Title of the work
Country of the First Edition
Country/countries of popularity
First Edition Date
First Edition Details
Mattel, Barbie® Doll as Cleopatra, 2010.
barbie.mattel.com (accessed: August 12, 2020).
Young adults (on the box Mattel suggest that this doll is for adult collectors, which they define as those aged 14 and up)
We are still trying to obtain permission for posting the original cover.
Author of the Entry:
Aimee Hinds, University of Roehampton, email@example.com
Peer-reviewer of the Entry:
Susan Deacy, University of Roehampton firstname.lastname@example.org
Elizabeth Hale, University of New England, email@example.com
Mattel, Inc. (Company)
Originally launched in 1959, Barbie was founded by businesswoman, inventor, and co-owner of Mattel, Ruth Handler as an opportunity for girls to play with dolls that allowed them a wider range of imaginative roles, in line with the range of toys available to boys at the time. From the early 1960s, Barbie has had over 200 careers to date.
barbie.mattel.com (accessed: January 27, 2020).
Bio prepared by Aimee Hinds, University of Roehampton, firstname.lastname@example.org
Linda Kyaw has been Product Design Manager at Mattel since 2015. Before that, she was an Associate Designer and Face Designer for Mattel. She has an Associate of Arts from the Fashion Institute of Design and Marketing. Kyaw has designed a wide range of dolls, including Goddess Series (2008-2010) and Barbie as Cleopatra (2010), as well as some of the recent Dolls of the World dolls and the Birthday and Holiday Wishes dolls.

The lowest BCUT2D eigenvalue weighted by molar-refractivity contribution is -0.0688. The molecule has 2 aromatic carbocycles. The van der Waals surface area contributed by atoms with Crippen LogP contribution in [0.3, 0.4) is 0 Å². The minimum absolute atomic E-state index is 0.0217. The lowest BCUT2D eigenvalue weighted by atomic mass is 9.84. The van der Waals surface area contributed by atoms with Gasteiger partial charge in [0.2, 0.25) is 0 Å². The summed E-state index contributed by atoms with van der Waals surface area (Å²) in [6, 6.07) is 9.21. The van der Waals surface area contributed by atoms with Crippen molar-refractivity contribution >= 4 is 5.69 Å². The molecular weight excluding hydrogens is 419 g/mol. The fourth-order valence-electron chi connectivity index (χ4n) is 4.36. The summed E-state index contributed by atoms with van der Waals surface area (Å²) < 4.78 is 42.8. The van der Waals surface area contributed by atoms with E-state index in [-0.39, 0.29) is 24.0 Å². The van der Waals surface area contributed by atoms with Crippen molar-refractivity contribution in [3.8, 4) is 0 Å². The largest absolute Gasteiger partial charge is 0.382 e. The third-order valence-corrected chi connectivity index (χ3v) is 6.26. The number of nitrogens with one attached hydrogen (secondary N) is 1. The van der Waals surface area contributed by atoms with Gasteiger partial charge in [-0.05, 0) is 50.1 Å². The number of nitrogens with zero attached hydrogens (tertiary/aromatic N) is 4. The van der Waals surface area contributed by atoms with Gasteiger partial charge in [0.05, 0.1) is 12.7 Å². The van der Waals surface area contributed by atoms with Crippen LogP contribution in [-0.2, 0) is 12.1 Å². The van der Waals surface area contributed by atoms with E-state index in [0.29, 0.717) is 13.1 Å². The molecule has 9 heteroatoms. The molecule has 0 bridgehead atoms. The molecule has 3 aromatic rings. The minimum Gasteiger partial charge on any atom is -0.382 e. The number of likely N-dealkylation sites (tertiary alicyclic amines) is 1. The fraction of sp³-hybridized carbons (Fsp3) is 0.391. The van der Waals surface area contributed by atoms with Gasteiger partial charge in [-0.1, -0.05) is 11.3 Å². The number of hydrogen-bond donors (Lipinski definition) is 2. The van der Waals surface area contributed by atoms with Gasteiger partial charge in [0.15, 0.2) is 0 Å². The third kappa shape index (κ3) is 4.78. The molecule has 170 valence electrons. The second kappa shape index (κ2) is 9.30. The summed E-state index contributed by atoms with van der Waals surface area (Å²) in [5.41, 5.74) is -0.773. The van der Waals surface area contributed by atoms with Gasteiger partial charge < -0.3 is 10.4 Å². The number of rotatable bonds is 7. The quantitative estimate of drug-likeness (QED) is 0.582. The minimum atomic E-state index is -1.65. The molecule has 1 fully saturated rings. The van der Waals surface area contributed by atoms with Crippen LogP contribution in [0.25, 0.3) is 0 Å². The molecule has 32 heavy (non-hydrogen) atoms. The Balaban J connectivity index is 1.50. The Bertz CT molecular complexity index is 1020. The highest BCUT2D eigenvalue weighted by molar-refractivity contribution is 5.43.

www.linkedin.com/in/linda-kyaw-9082a875 (accessed: August 7, 2020).
Aimee Hinds, University of Roehampton, email@example.com
This collector’s edition doll depicts Barbie as Cleopatra (distinct from the similar dolls which depict Elizabeth Taylor as Cleopatra from 2000, the 1993 Egyptian Queen doll and the 2001 Princess of the Nile doll). Barbie wears a stylised version of Egyptian dress, decorated with Egyptian-style motifs.
The text on the back of the box reads:
“Amongst the leaders of history, Cleopatra VII stands out – the quintessential woman of great beauty, power, and strength. The last pharaoh of her dynasty, she was known as the “Queen of the Nile”. Her charm, mystique, and love of pageantry fascinated her populace, who adored her and devotedly referred to her as Philopatris or, “she who loves her country”.
This striking portrayal of Barbie doll as Cleopatra captures the nobility of a divine queen. She wears a dazzling cape and skirt with exotic green and black design featuring a golden rope embellishment. Cleopatra’s extravagant headdress lends a regal air with its ornate design with scarab and cobra details. The faux jewel and golden earrings, dagger, and scepter reveal the pharaoh’s exotic origin. History and striking elegance meet to create an extraordinary doll.”